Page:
Blade Tip Timing (BTT) is a non-intrusive method to measure blade vibration in turbomachinery. Time of Arrival (TOA) is recorded when a blade is passing a stationary sensor. The measurement data, in form of undersampled (aliased) tip-deflection signal, are difficult to analyze with standard signal processing methods like digital filters or Fourier Transform. Several indirect methods are applied to process TOA sequences, such as reconstruction of aliased spectrum and Least-Squares Fitting to harmonic oscillator model. We used standard sine fitting algorithms provided by IEEE-STD-1057 to estimate blade vibration parameters. Blade-tip displacement was simulated in time domain using SDOF model, sampled by stationary sensors and then processed by the sinefit.m toolkit. We evaluated several configurations of different sensor placement, noise level and number of data. Results of the linear sine fitting, performed with the frequency known a priori, were compared with the non-linear ones. Some of non-linear iterations were not convergent. The algorithms and testing results are aimed to be used in analysis of asynchronous blade vibration.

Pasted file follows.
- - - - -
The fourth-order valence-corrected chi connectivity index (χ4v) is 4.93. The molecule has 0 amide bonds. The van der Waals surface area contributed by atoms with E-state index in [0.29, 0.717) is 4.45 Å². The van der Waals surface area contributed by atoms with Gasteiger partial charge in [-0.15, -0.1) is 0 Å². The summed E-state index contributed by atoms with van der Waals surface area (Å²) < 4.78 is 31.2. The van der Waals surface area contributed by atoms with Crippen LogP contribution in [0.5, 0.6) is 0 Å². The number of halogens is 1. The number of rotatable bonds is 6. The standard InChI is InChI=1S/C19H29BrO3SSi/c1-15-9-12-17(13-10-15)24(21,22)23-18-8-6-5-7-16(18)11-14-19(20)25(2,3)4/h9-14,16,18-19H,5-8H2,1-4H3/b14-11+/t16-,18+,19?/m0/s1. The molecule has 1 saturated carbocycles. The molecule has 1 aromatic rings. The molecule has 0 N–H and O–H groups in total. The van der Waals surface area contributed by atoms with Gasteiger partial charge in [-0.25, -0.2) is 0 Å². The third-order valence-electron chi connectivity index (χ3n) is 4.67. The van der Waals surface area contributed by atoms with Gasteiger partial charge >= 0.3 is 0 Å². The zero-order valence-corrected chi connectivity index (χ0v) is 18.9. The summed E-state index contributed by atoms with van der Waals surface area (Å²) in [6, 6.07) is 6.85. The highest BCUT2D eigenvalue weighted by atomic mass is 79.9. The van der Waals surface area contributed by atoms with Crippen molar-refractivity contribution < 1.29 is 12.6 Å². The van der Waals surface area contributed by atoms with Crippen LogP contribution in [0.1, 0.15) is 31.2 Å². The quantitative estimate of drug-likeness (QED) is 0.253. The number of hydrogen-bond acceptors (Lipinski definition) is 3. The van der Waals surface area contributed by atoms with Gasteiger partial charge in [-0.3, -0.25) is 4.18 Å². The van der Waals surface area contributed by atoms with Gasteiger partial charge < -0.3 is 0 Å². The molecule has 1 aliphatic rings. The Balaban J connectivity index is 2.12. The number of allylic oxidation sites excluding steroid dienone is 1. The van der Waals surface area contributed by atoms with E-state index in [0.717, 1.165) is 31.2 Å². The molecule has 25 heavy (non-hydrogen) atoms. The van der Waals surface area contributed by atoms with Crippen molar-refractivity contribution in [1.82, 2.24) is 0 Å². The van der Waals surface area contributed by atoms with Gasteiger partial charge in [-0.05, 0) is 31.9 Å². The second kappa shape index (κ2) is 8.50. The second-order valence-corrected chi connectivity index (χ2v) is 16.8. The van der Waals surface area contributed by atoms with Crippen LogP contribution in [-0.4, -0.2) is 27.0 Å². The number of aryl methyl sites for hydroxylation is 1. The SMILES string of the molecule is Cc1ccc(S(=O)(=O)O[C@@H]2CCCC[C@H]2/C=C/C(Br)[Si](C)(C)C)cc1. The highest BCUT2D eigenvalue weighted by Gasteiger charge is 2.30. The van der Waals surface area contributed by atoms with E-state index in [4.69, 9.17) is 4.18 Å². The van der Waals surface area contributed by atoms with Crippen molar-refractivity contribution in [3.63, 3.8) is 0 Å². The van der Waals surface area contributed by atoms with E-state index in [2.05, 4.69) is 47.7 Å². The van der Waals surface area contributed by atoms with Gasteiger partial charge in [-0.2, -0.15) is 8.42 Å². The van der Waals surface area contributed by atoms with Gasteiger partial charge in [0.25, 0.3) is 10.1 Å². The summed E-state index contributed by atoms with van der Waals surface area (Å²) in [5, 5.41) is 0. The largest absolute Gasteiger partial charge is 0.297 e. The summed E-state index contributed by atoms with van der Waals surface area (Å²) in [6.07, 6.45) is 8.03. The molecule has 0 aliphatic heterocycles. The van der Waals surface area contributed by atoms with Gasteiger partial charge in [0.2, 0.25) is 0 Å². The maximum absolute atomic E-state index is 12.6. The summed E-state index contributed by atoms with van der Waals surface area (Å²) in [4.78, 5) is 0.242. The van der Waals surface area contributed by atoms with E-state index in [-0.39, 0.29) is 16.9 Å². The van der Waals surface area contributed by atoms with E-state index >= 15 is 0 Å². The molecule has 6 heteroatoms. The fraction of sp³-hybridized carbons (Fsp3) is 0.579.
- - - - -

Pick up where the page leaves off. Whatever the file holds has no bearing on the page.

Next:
In Blade Tip Timing several sensors installed circumferentially in the casing are used to record times of arrival (TOA) and observe deflections of blade tips. This paper aims to demonstrate methodology of model-based processing of aliased data. It focuses on the blade vibration excited by the forces synchronous with engine rotation, which are called integral responses. The driven harmonic oscillator with single degree of freedom (SDOF) is used to analyse blade vibration measured by tip-timing sensors during engine deceleration. When integral engine order EO is known, the linear sine fitting techniques can be used to process data from sensors to estimate amplitude, phase and frequency of blade vibration in each rotation. The oscillator model is implemented in MATLAB and used to generate resonance curves and simulate blade responses observed with tip sensors, installed in the axial compressor. Generated TOA data are fitted to the sine function to estimate vibration parameters. The validated procedure is then employed to analyze real test data.